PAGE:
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The Infamous Black Bird Southern Oregon History, Revised


The Dead Indian Country

Of Jackson County, Oregon. Where the name came from.


Ashland Mills, Jackson County, Oregon Territory
    Jan. the 27, 1856
Dear Brother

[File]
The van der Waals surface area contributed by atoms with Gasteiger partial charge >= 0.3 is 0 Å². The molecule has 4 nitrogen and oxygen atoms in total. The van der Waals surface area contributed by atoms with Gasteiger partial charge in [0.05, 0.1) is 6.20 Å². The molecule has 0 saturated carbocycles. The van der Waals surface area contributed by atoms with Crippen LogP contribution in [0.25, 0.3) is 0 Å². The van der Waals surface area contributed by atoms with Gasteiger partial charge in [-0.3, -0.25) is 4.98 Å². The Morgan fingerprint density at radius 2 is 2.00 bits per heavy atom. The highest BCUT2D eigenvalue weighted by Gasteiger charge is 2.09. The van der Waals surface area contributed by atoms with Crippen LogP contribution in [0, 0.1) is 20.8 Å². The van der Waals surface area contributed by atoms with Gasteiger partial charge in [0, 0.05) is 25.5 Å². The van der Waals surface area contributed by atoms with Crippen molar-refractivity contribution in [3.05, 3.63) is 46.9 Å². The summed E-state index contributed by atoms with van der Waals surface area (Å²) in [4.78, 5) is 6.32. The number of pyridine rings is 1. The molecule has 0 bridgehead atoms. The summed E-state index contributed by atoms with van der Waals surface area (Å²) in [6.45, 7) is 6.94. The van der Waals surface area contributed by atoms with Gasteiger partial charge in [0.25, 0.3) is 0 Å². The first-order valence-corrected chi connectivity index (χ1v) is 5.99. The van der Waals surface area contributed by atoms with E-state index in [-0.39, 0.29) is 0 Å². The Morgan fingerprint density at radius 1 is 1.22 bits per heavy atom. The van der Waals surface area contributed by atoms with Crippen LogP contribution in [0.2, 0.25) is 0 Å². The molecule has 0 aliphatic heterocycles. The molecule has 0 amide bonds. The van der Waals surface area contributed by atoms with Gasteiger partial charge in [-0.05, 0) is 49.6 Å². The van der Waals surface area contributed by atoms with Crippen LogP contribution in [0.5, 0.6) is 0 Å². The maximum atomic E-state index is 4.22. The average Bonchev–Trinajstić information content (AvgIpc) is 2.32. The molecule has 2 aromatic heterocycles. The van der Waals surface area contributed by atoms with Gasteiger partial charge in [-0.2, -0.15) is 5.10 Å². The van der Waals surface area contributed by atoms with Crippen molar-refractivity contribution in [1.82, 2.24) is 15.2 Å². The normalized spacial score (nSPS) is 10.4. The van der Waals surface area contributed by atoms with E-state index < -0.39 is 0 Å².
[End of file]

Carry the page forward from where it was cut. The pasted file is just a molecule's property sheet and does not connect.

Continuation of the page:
I received your letter of the 28 November this day, and I cannot describe the joy which I felt on hearing that you were all well and getting on so fine. It makes me anxious to be back there with you; times with you are a good deal better than they are here. You are making more money than I am. Times never has been so dull here as they are at present; there is no money and no water to work in the mines hardly. I would like very well to come back one year from now, but I don't know if I can raise money enough or not. It is rather doubtful if I can. I think I shall try the mines this spring a little and try my luck. I have been doing little or nothing since the first of November. I prospected about 3 weeks, found nothing, and lost about 30 dollars besides my time. I was forted up about 2 weeks with the rest of the people on account of the Indians which have been playing particular smash here since I wrote my last letter. They have killed a great many people round here, men women and children, burned houses and all, but I think they are pretty well cold down by this time. A great many soldiers and volunteers are out after them just now. I have not heard from them lately I have sent you the Table Rock Sentinel for six months (that is I have paid to have it sent six months); you can get all of the Indian news in it. I was out with the volunteers 27 days hunting Indians. I shall get 4 dollars per day for that time and a land warrant of 160 acres. We did not have any fighting to do while I was out, but one day we expected to have a great fight. We were riding along in mountains one day (up a small creek, the timber was very thick on each side of the creek). All at once we came in sight of an Indian rancheria (camp) not over 300 yards ahead of us. We all stopped, and 3 men went round through the timber to see if there was any Indians there; they came back and us there was lots of Indians. We took our horses back 2 or 300 yards, tied them and left two men to guard. We went round through the timber and crept up to the Indian camp in great silence. When we got within 50 yards of the camp we discovered there was no Indians there. We went into camp and found two dead Indians laying there that had been killed about two days. By whom they were killed we never have learned, but it is supposed it was some other tribe of Indians. One of the Indians had on two shirts and the coat that Keene had on when he was killed. I think I told you in my last about Mr. Keene being killed by the Indians. They had been shot by balls and arrows both. There was more beef in their camp than you could [have] piled on a large wagon. It was all sliced up and dried nice. We started a large fire, piled the beef on it and burned the last mite of it up; it made a great fire. We found the heads of 8 cattle that they had killed. They had commenced building a fort, and were preparing for winter. So we were sadly disappointed in getting a fight that time. Mr. Miller was along with the volunteers all the time I was. There was only 26 men of us [in] all in our company. Andrew Russell joined Captain Wilkinson's company about the 20 of December/55. I have not seen him since. He volunteered for 3 months; if anything happens to him you will see an account of it. In the Sentinel is an account of all the killed & wounded in the companies that are stationed this side of the Canyon. Mr. Miller left here for Shasta City in California about the 10 of December, with 54 head of steers; I have not heard anything from him since. I expect you would like to know something about what my character has been since I came to this country. Well, I will give you a true account of all my proceedings. After I left Mr. Miller I went to work nearby to the Ashland Mills where there are a good many people and they had preaching every other [week?] as I told you. Once before singing school I had to get some clothes so I could go to preaching and the singing. I bought me a coat for 25 dollars, a pair of pants for 11 dollars, a vest for 6 dollars, 2 shirts 5 dollars, 2 handkerchiefs and fine shoes 8 dollars, hat 5 dollars, which you see cost me 60 dollars. Well there was lots of balls round here also, so to be like the rest of the boys I had to go to some of them. I was at one on the 4 of July which cost 12 dollars just for the ball, then it is fashionable to give your partner something. Some gave a white dress, and dressed their partners from top to toe. Well, I gave mine a veil, cost 5 dollars, a riding skirt cost 3 dollars, and I was out about 2 dollars for wine, lemonade and suchlike trash, 22 dollars in all. I was at 3 or 4 small parties 2 & 3 dollars apiece. Well, then we would form riding parties, ride round the country for our health and suchlike with the girls. I had one nice Indian pony which was gentle for the girls to ride, then I could borrow a horse to ride myself. Five or six couples of us would get together, and just go a-kiting, no mercy for the horses, ride all day. This was the height of folly for me to spend my money in this way. I know now it was and I give you my word for it--I never shall while I live in this country be so foolish again. I am going to save my money and come to where people can have fun a little cheaper. Why, I am pretty near to the bottom of my sheet, and will soon have to draw to a close. You said in your last letter that you told me in a former letter that you expected Jennet Baird would keep house for you and Greg. Well now, you never told me that; if you did I did not get the letter, and in this letter you told me she was, and Greg and her was about to get married. Well now, this is very strange. Where is her husband Mr. Anderson? There must be a mistake here; you must have meant Mary Beard. I am very sorry that you had so bad luck with the mare you bought of Confar, but don't be discouraged; you will all get rich before long if you all keep your health. I am afraid I shall come out in the background. My sheet is full.